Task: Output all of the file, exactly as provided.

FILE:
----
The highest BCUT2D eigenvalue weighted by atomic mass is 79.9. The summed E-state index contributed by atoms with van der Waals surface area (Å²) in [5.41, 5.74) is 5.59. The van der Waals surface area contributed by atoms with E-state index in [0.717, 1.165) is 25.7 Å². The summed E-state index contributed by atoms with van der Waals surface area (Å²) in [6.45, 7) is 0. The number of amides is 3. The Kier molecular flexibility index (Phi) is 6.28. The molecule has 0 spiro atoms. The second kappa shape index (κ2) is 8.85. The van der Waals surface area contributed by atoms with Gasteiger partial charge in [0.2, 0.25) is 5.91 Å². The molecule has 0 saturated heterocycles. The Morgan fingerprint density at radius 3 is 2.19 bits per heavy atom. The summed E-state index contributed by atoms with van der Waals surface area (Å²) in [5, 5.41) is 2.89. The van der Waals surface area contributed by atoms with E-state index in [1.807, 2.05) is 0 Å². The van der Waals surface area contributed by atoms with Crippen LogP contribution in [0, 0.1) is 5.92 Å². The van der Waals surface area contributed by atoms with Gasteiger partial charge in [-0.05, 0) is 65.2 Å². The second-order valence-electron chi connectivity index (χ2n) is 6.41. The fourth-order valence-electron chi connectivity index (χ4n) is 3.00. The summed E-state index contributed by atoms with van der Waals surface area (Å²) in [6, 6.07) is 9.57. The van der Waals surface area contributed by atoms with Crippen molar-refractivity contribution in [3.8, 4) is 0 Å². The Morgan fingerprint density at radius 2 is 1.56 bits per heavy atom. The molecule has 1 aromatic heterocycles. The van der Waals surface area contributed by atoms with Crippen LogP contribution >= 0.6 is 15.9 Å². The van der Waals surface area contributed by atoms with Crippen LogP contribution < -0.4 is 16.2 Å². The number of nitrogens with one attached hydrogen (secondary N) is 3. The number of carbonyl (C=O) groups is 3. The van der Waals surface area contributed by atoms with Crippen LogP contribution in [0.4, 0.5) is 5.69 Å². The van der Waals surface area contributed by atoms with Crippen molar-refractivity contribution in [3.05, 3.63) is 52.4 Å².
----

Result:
The highest BCUT2D eigenvalue weighted by atomic mass is 79.9. The summed E-state index contributed by atoms with van der Waals surface area (Å²) in [5.41, 5.74) is 5.59. The van der Waals surface area contributed by atoms with E-state index in [0.717, 1.165) is 25.7 Å². The summed E-state index contributed by atoms with van der Waals surface area (Å²) in [6.45, 7) is 0. The number of amides is 3. The Kier molecular flexibility index (Phi) is 6.28. The molecule has 0 spiro atoms. The second kappa shape index (κ2) is 8.85. The van der Waals surface area contributed by atoms with Gasteiger partial charge in [0.2, 0.25) is 5.91 Å². The molecule has 0 saturated heterocycles. The Morgan fingerprint density at radius 3 is 2.19 bits per heavy atom. The summed E-state index contributed by atoms with van der Waals surface area (Å²) in [5, 5.41) is 2.89. The van der Waals surface area contributed by atoms with E-state index in [1.807, 2.05) is 0 Å². The van der Waals surface area contributed by atoms with Crippen LogP contribution in [0, 0.1) is 5.92 Å². The van der Waals surface area contributed by atoms with Gasteiger partial charge in [-0.05, 0) is 65.2 Å². The second-order valence-electron chi connectivity index (χ2n) is 6.41. The fourth-order valence-electron chi connectivity index (χ4n) is 3.00. The summed E-state index contributed by atoms with van der Waals surface area (Å²) in [6, 6.07) is 9.57. The van der Waals surface area contributed by atoms with Crippen molar-refractivity contribution in [3.8, 4) is 0 Å². The Morgan fingerprint density at radius 2 is 1.56 bits per heavy atom. The molecule has 1 aromatic heterocycles. The van der Waals surface area contributed by atoms with Crippen LogP contribution >= 0.6 is 15.9 Å². The van der Waals surface area contributed by atoms with Crippen LogP contribution < -0.4 is 16.2 Å². The number of nitrogens with one attached hydrogen (secondary N) is 3. The number of carbonyl (C=O) groups is 3. The van der Waals surface area contributed by atoms with Crippen LogP contribution in [0.4, 0.5) is 5.69 Å². The van der Waals surface area contributed by atoms with Crippen molar-refractivity contribution in [3.05, 3.63) is 52.4 Å².